The third largest market for TikTok is the USA, accounting for 8.2% of lifetime downloads. By the end of Q1 of 2020, Americans had installed the app 165 million times.
12. TikTok rakes in a ton of cash from in-app spending.
At the end of Q1 2020, TikTok was the third most lucrative non-gaming app for Apple and Google in the U.S. Users had spent more than $456.7 million USD in the app over those three months. This sum is more than 2.5 times what TikTok generated in download revenue alone. [C]
13. Influencer culture is growing on TikTok.
As of August 15, 2020, seven TikTok users have over 40 million followers. [E]
By comparison, Instagram has 90 users with 40+ million followers, and YouTube has 17 users with 40+ million followers. [F]
14. TikTok influencers can earn as much as $20,000 per branded video.
Advertisers are increasingly noticing the value of TikTok influencers in reaching a Gen-Z audience. [U]
15. TikTok is valued at $50 billion USD.
In a July 2020 valuation, investors at ByteDance estimated TikTok was worth about $50 billion. This is roughly 50 times its project 2020 revenue of $1 billion. [G]
16. TikTok is projected to generate $6 billion in revenue in 2021.
TikTok's revenue from ads and in-app purchases is expected to be $6 billion in 2021, six times its projected revenue of $1 billion in 2020. [G]
17. TikTok users spend an average of 52 minutes per day in the app.
In September 2018, U.S. TikTok users were already spending nearly an hour per day in the app [V]. This is a good sign for TikTok, already rivaling other more established social media platforms like Facebook (58 minutes), YouTube (40 minutes) and Instagram (53 minutes). [W]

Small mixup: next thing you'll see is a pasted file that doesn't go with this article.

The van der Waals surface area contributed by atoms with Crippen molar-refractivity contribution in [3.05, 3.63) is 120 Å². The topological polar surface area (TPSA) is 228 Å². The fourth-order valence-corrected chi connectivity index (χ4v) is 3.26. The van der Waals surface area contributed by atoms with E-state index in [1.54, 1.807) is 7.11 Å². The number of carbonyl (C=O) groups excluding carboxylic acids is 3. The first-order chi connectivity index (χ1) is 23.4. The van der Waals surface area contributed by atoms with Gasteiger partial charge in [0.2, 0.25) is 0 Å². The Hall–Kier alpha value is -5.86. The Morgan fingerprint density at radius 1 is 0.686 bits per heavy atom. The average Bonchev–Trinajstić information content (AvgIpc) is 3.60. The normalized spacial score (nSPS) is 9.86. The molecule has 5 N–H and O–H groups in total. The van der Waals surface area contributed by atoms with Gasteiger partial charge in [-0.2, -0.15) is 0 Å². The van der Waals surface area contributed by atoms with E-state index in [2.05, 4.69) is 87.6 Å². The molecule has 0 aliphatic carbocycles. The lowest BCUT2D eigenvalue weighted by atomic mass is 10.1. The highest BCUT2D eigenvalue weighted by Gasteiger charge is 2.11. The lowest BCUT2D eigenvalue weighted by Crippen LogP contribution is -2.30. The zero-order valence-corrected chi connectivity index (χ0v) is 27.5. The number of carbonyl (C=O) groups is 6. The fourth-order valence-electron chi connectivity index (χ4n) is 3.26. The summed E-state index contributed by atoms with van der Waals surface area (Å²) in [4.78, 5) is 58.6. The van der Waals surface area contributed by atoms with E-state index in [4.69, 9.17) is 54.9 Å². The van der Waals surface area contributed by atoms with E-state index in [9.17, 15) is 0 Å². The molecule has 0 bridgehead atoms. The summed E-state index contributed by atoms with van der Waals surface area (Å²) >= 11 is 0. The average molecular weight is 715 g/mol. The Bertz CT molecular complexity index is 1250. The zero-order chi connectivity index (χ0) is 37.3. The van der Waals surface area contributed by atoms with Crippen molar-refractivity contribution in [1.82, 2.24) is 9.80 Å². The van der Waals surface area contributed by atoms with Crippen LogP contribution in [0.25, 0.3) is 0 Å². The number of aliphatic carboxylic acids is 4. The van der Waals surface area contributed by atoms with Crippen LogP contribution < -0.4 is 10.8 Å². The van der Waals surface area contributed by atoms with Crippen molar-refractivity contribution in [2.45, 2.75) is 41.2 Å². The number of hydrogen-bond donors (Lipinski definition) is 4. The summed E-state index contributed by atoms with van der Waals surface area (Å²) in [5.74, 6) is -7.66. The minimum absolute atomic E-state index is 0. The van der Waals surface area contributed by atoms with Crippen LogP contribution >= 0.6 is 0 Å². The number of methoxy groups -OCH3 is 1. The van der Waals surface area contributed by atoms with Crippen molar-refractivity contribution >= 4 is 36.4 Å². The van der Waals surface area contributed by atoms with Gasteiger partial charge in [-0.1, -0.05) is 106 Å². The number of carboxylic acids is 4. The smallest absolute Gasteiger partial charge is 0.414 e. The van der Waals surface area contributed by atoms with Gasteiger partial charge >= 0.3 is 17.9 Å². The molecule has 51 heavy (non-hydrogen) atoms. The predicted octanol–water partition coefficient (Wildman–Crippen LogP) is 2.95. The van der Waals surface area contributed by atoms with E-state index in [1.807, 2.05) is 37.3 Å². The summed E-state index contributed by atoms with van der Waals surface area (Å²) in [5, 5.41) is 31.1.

18. TikTok users open the app an average of 8 times per day in the US.
This figure of 8 sessions per day puts TikTok on paar with Facebook, whose users also access the app or website an average of 8 times per day. [X]
Who uses TikTok?
19. When all age groups are counted together, about 60% of TikTok's U.S. users are between the ages of 16 and 24.
Unsurprisingly, TikTok is most popular in the U.S. among Gen Z, a demographic that makes up 3 out of 5 of TikTok's American users. [H]
20. Without accounting for users under 18, millennials outnumber adult Gen Zers on TikTok.
With underage users out of the picture, 24.8% of TikTok users in the USA are Gen Z (between the ages 18 and 24). But 24.5% of users are 25-34, and 20.3% are 35-44, meaning there are still plenty of millennials on TikTok. [I]
21. Just shy of 3 in 10 adult TikTok users in the USA are 45 or older.
Not accounting for users under 18, nearly 30% of adult TikTok users in the USA are 45+. Even 3.2% are older than 65! [I]
22. In 2019, more than 1 in 8 Americans between the ages of 18 and 24 was a TikTok user.
This figure is projected to be considerably higher for 2020. [I]
23. The highest rate of adoption among adults in the U.S. in 2019 was women aged 18 to 24.
14.9% of U.S. women aged 18-24 were TikTok users in 2019. That is more than 1 in every 7 women in this demographic. [I]
24. Female TikTok users outnumber male users 2:1 in the U.S.